PAGE 229

-219subculture. Socio-cultural factors in the form of professional subcultures were most important in influencing general team operations and in determining specific roles to be played within the team. It is possible, then, to discern the operation of the health care delivery system on the basis of its collision with a particular subculture not previously included in health care. Clinical personnel carried out their work as they had been trained to do in professional schools and as they were directed to do in clinical settings. The clinical order of work activity and interpersonal interaction was thus a familiar part of their working lives as hospital employees. When faced with the seemingly odd behavior and attitudes of "newcomer" social scientists in a medical set ting from which the social scientists had previously been excluded, clinical team members began to articulate statements concerning how a team member "should" act. By attempti-ng to "instruct" the social scientists on proper be havior, the clinicians were in effect defining their own ideas and behavior. That clinical personnel did not attempt to change their own attitudes and behaviors to match or even to accomodate those of the social scientists is an indicator of the strength of clinical dominance. Although social scientists were invited to join the CHP team, clinical personnel seemed

PAGE 230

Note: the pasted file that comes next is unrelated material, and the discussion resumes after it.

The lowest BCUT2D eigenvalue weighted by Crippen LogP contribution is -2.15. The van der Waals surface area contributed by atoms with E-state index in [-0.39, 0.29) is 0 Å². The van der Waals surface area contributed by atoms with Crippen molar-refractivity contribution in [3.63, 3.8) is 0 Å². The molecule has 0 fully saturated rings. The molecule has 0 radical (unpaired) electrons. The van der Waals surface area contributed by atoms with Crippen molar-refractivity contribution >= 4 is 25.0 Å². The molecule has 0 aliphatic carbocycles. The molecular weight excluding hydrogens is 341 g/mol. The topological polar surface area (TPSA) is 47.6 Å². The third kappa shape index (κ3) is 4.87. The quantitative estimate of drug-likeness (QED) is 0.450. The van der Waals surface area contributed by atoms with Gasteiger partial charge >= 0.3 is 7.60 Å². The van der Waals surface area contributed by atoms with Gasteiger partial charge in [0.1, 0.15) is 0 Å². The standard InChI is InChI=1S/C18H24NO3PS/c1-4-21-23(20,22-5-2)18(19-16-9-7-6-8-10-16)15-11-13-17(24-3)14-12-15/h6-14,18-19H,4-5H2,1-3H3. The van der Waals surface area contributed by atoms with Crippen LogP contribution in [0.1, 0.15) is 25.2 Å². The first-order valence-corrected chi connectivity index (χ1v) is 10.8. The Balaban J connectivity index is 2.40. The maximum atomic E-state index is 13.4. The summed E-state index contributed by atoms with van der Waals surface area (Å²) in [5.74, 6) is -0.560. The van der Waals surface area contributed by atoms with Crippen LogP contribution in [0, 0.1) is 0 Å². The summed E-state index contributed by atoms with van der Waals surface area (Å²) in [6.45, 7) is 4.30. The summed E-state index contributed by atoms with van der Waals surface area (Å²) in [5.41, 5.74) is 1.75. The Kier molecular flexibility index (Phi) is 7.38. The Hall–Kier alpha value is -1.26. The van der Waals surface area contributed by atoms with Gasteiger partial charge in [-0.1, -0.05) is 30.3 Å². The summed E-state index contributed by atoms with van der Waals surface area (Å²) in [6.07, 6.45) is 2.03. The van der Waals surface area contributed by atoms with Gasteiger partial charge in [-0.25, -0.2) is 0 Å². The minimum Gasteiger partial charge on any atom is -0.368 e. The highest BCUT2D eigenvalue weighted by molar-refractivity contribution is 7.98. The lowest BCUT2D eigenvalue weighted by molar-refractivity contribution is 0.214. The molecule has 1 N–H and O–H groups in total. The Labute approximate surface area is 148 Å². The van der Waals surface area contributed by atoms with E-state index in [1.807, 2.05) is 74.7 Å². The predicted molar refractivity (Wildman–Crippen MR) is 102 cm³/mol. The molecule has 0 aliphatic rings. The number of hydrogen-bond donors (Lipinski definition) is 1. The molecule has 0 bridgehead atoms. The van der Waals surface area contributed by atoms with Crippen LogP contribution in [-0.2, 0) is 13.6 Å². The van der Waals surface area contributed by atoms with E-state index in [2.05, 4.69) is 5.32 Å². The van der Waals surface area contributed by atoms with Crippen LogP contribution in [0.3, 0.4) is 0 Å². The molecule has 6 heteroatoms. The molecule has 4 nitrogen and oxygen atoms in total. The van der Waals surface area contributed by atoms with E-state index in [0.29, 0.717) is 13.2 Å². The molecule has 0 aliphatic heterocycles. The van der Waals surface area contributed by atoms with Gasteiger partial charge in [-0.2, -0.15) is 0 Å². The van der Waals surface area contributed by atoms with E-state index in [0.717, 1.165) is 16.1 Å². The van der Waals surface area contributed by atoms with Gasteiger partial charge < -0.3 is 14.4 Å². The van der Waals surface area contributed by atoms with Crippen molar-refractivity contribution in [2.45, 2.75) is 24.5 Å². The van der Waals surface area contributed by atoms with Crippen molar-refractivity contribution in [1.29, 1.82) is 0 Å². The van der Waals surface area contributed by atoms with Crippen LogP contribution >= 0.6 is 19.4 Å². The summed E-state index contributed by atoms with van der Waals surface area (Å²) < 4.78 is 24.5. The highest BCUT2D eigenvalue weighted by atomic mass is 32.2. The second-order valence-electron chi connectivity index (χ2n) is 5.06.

-220to expect them to do so on medical terms. This assumption was not communicated clearly to the social scientists. As a result, the researchers mistakenly believed they had been hired to produce innovative contributions in a field suf fering from medically defined problems of inefficiency and ineffectiveness. Although the social scientists eventually learned they had made a mistake in assuming they were entering a friendly environment, it took them several months to do so. This process was lengthened by the confusion caused when medical personnel proudly mentioned the presence of the social sci entists to program outsiders and when the clinical staff told the social scientists they could do "whatever" work they wanted. These facts contradicted the gradually dawning perception of the social scientists that they were not an important part of daily team operations and that they had a very low status within the program. Once they began to realize more fully the difficulty of their situation, the social scientists refused to adapt on anything other than their own terms. 1 This attitude was reinforced by the fact that some team members were very disagreeable when in the presence of the social scientists. The evidence in Chapter VII bears witness to the hostility sometimes generated. The particular history of this team may have produced an unusually high level of role conflict which, in turn,